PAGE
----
He reminded MPs that the PNM had reduced VAT from 15 to 12.5 per cent when it returned to government in 2015, but retained VAT on luxury food items.

“We make no apologies for that.

“You want to bring in strawberries, you want to bring in caviar, you want to bring in so and so.

“Those are not priorities and therefore you pay VAT if you want to bring it in.”

He said no VAT is charged on any basic food item.

Rowley identified champagne, vodka, caviar and sturgeon eggs amongst a list of 7,000 items the UNC was trying to categorise as basic food items from which VAT should be removed.

He wondered how Persad-Bissessar could describe 2014 as a wonderful year for the economy under the PP.

“I know where I was – I was over there (in opposition) watching the government, and it was in 2014 that the economic decline had started, and by 2015, when the oil price had dropped from (US$) 100 to (US$) 45 (per barrel), the government changed at that time.”

Rowley said 2014 was no period of prosperity under the PP.

“That was when the flag started to be lowered.”

He said it was a fact that declines in global oil and natural gas prices would have a negative effect on the economy, and a natural consequence of that was declining revenues.

But he said government has been able to steady the ship in these circumstances.

“It falls to a government to address that situation, and we have done so, and done so spectacularly. It is too difficult for some people to understand.”


While he did not expect the opposition to sing from the government’s hymn sheet, Rowley said the UNC must refrain from misrepresenting the truth about the country’s circumstances.

He said this was reflected in the International Monetary Fund’s (IMF) country report on June 5, which said the economy was at its strongest level in a decade.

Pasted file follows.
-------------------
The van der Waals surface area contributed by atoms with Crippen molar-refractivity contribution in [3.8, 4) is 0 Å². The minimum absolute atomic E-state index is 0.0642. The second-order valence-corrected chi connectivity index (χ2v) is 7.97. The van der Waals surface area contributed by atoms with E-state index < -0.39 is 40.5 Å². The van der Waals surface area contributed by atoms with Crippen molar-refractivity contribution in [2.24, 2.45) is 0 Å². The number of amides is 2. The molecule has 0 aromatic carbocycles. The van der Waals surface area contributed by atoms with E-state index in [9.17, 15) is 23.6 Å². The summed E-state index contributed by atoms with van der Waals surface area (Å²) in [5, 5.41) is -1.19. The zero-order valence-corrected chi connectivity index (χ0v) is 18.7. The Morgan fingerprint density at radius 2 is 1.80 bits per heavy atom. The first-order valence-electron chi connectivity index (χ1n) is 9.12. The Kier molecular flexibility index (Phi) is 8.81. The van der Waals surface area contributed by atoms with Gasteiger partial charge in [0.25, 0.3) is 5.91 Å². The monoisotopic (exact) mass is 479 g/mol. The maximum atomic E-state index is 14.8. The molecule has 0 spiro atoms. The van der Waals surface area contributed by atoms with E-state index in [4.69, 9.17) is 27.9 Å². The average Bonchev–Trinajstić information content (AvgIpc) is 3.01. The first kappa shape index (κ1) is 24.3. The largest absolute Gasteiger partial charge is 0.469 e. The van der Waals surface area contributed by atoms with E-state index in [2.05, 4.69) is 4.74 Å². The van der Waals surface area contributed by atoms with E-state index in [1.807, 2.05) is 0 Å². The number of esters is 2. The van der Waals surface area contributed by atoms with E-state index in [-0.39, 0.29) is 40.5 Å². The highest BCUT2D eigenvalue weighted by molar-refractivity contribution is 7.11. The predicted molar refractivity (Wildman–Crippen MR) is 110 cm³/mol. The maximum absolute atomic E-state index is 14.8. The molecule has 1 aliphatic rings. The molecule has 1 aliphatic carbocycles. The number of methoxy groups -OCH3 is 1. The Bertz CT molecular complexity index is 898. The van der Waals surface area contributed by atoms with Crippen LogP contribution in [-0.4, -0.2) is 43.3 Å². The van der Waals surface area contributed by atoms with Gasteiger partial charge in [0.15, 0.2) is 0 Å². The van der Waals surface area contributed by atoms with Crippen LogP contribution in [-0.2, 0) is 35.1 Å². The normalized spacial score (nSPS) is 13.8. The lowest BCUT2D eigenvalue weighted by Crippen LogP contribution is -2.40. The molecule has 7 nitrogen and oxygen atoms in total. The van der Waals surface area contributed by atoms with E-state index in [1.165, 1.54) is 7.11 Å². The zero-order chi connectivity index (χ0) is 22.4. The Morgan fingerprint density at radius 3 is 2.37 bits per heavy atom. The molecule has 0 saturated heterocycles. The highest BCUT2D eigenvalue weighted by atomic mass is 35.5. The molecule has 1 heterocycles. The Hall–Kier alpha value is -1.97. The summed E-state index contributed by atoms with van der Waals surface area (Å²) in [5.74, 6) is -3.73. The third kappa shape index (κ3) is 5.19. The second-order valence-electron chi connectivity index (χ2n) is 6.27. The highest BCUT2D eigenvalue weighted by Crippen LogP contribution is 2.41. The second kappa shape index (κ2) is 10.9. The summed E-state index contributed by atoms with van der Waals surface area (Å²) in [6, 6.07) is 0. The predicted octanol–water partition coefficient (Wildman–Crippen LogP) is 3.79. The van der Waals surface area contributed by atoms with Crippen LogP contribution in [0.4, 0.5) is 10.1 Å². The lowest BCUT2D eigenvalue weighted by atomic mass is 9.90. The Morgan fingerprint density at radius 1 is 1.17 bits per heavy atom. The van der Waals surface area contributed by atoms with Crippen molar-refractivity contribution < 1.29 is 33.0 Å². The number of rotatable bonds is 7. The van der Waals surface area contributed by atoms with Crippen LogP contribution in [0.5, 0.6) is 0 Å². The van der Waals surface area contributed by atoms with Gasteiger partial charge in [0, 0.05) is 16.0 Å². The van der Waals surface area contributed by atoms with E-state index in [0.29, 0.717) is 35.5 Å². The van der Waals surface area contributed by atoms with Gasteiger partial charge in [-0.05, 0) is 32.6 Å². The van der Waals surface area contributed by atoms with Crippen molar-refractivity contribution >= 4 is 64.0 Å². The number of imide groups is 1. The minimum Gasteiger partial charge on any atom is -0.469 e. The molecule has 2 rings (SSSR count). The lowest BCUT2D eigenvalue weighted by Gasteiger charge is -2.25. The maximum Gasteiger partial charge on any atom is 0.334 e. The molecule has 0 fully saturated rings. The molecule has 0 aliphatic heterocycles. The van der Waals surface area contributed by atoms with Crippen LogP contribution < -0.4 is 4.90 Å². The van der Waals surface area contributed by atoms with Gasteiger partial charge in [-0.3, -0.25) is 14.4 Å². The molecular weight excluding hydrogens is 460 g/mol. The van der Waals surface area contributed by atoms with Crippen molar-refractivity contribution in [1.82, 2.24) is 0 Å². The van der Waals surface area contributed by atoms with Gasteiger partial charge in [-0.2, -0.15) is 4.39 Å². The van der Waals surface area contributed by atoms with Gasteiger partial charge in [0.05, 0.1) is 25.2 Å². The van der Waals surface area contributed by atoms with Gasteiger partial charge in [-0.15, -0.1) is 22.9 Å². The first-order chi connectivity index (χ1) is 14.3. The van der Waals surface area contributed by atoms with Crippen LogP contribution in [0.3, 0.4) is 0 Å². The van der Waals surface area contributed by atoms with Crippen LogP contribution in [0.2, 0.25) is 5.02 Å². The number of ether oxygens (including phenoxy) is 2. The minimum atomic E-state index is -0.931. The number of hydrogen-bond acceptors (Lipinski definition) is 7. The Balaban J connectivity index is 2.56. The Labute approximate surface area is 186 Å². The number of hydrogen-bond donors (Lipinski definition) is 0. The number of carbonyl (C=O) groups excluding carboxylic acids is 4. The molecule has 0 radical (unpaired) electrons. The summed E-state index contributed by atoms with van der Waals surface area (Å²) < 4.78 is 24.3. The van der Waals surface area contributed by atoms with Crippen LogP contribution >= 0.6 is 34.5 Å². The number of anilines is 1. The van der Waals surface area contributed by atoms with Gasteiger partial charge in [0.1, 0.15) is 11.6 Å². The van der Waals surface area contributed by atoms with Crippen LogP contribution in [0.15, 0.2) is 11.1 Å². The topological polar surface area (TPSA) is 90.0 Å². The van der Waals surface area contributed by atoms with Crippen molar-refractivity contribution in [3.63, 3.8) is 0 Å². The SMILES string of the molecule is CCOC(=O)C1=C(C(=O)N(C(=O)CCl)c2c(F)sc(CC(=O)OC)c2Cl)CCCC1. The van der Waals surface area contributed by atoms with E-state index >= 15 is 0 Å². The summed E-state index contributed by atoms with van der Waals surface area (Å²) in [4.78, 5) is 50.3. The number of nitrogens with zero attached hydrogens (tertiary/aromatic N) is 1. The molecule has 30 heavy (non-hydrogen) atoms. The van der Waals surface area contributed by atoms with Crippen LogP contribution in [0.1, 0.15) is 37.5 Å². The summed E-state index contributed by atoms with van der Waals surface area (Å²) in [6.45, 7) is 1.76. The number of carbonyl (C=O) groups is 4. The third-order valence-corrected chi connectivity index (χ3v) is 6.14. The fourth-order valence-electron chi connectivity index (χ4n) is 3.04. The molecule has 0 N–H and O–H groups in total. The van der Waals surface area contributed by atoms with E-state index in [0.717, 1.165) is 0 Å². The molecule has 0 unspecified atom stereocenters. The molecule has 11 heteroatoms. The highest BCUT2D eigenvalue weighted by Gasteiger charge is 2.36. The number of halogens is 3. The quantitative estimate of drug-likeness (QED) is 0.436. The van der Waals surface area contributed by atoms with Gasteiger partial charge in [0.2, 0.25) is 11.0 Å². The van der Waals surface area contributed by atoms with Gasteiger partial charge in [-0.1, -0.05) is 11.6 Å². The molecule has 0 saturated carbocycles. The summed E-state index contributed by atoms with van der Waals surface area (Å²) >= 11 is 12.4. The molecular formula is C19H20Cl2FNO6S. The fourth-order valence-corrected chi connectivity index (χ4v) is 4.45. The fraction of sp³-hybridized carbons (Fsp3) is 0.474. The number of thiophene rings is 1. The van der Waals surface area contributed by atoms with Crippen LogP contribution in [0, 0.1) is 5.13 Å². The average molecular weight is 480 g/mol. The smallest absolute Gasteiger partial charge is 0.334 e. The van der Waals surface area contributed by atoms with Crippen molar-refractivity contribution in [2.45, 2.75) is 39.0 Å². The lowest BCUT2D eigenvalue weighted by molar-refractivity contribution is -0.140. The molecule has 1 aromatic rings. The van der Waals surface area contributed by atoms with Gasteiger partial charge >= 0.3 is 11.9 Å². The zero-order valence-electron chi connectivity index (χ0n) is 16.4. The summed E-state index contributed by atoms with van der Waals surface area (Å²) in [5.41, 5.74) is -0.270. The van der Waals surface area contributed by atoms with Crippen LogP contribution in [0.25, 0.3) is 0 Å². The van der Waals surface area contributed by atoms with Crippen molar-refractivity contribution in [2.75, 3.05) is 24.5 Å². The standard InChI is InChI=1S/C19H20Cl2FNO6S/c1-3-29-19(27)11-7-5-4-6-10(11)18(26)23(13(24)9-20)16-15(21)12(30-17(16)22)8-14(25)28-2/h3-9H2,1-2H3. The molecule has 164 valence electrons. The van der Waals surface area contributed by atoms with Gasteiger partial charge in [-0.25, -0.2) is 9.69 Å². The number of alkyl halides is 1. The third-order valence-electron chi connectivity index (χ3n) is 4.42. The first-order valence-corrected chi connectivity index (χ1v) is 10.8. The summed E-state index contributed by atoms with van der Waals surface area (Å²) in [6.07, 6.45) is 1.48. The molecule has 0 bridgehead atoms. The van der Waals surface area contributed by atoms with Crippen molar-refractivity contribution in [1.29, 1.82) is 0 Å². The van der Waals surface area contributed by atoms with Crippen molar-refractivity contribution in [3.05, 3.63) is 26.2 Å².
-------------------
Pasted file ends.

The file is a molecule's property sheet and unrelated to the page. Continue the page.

While TT continues to go through a very difficult period, Rowley said, this report “tells us that something good is happening in TT.”

After rejecting Persad-Bissessar’s claims that governnment plans to cut social assistance programmes, Rowley said, “This government’s record is, in the most difficult of times, we have maintained some of the best social programmes that is within the Commonwealth.”

He questioned Persad-Bissessar’s opposition to people receiving short-term employment contracts.

Rowley asked the opposition what policies it was following to employ people in the controversial LifeSport programme under the PP. He repeated that the only thing arising from that programme was a $400 million expenditure and “murderers galore.”

Under the PNM, Rowley continued, some things no longer exist in government.

“One, fake papers. Two, thiefing government money. Three, using public money to create crime in this country.”

Rowley advised Finance Minister Colm Imbert to withhold payment of opposition MPs’ salaries if they continue to claim the country is bankrupt.

He told Imbert should he do that, UNC MPs will reject their own claims and come running to his door begging to be paid.

Rowley said Persad-Bissessar had no idea what was the presumptive tax that she alleged government wanted people to pay. He advised anyone being told to pay such a fictious tax to do so with a presumptive cheque.